Stamping With Blue Moon Creations: Iris Folding-Instructions and Video Tutorial Iris Folding Iris folding is a paper craft technique that involves folding strips of colored paper in such a way to form a spiraling design. The center of the design forms an iris -- similar to the shape of the iris of a camera lens. Iris folding originated in Holland. Iris Folding can be used as the front of a greeting card, as a scrapbook embellishment or on numerous other paper crafting projects. Supplies for iris folding include a pattern, strips of colored paper, permanent adhesive, cutting tools and a temporary tape such as painters tape. Iris folding always begins with a pattern. The main 3 patterns for Iris Folding are the square, the circle and the triangle. Basic Iris Folding Patterns A video tutorial on Iris Folding can also be found at the end of this post. Sweet Sorbet Iris Folded Christmas Tree I found the pattern for this Iris Folded Christmas Tree on Pinterest here: canardette.c.a.pic.centerblog.net Supplies Used: Stamp Set: Pennant Parade Ink: Basic Black Stampin' Up! 1. 2. 3.
Iris Folding for Kids Recently I taught my 6 year old's 1st grade class how to iris fold. First of all, I have to say it was crazy! We had 19 children and 3 adults. It was a pretty good ratio although I would recommend another adult if I did it again. I really simplified the folding for the kids. I numbered all of their paper strips beforehand. I practiced with my 4 year old Kylie before I attempted it at school. I video taped her doing a simplified iris fold but deleted it from my camera after I downloaded it to the computer. The computer I am on won't let me convert my instruction sheet to a PDF file. IRIS FOLD CIRCLE PATTERNInstructions for younger children. Material ListTemplate (3” circle cut from center of 8 ½” x 11” cardstock – save the page with the hole, not the circle)Single Sided Tape (one roll for every 2 students)4 Colors of Cardstock (11” x 1” strips)Holographic or sparkle paper (1” square)Extra materials in case some get lost.Several extra sets of hands (1 adult per 4 or 5 children)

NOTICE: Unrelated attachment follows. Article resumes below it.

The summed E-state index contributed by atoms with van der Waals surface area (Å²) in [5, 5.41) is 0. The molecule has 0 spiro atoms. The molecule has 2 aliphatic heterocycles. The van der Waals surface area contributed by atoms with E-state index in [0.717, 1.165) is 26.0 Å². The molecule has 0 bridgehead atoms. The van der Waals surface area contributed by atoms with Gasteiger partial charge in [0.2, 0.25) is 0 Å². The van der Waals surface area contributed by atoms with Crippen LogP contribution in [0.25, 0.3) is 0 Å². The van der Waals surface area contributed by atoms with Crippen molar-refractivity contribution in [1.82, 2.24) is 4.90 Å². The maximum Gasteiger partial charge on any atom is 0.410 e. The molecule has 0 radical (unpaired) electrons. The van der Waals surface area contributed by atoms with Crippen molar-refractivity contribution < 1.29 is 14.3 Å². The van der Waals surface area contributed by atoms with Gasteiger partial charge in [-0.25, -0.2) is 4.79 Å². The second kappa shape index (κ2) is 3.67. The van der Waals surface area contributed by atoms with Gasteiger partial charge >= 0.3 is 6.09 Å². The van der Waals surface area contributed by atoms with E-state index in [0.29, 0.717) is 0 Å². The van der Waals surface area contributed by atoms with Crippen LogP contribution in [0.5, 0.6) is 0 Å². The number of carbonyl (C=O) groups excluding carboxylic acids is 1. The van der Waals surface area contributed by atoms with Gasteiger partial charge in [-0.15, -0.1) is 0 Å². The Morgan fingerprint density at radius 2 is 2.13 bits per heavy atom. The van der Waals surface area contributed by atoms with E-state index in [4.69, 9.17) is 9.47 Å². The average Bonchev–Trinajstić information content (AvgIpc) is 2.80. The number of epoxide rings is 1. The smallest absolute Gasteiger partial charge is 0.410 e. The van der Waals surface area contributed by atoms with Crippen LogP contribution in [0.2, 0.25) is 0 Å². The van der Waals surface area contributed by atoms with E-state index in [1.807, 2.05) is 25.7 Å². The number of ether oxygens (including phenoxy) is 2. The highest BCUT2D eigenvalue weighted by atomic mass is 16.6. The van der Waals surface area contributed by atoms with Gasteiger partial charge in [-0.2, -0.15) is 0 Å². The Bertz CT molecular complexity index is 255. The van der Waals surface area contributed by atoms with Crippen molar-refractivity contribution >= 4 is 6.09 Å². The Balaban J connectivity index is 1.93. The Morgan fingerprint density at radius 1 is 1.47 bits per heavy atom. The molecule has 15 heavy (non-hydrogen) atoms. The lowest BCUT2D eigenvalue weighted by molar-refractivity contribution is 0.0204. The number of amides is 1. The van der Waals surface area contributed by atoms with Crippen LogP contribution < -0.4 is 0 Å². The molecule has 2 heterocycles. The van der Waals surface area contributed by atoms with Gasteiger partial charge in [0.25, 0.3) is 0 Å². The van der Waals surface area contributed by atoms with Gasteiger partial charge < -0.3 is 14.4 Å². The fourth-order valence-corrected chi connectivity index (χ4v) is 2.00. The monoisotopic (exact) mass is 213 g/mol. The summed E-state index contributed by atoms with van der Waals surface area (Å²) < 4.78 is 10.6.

Activities for Children - Golden Time for Primary Schools Iris Folding @ CircleOfCrafters.com: Make an Iris Folded Angel Make an Iris Folded Angel: Click Here To Print the Free Pattern Click Here To View Angel Project Ideas Submitted by Visitors Look at the pattern guide carefully when making this pattern. The numbers skip around a little in the beginning. Also, note that pieces 5, 14, and 15 span across two parts of the pattern. To complete this project you will need: A piece of cardstock that is larger than the pattern4 different papersScissors or craft knife and cutting boardScotch tapeRemovable tape(masking tape or blue painter's tape) Card Inspirations an introduction to iris folding Home - Techniques - Iris folding An introduction to iris folding A simple paper folding technique is combined with aperture cards to give stunning results. From left to right: folded strips of coloured paper; Iris folding pattern; finished card. The Iris folding pattern used in this demonstration is from the book Iris Folding for Christmas by Maruscha Gaasenbeek and Tine Beauveser and used by kind permission of the publishers Forte Uitgevers. Method In this demonstration we are using an Iris folding card fronts Christmas Tree Straight Edge. The design is placed on a layout pattern showing the position of the folded strips of paper. Select three different coloured or patterned papers that harmonise together. Cut your paper into strips 20 mm wide. Fold each strip in half along its length with the patterned side out. Lay your Iris folding pattern on your work surface. Lay your aperture card over the pattern with the wrong side facing towards you. Add a third coloured strip in position 3.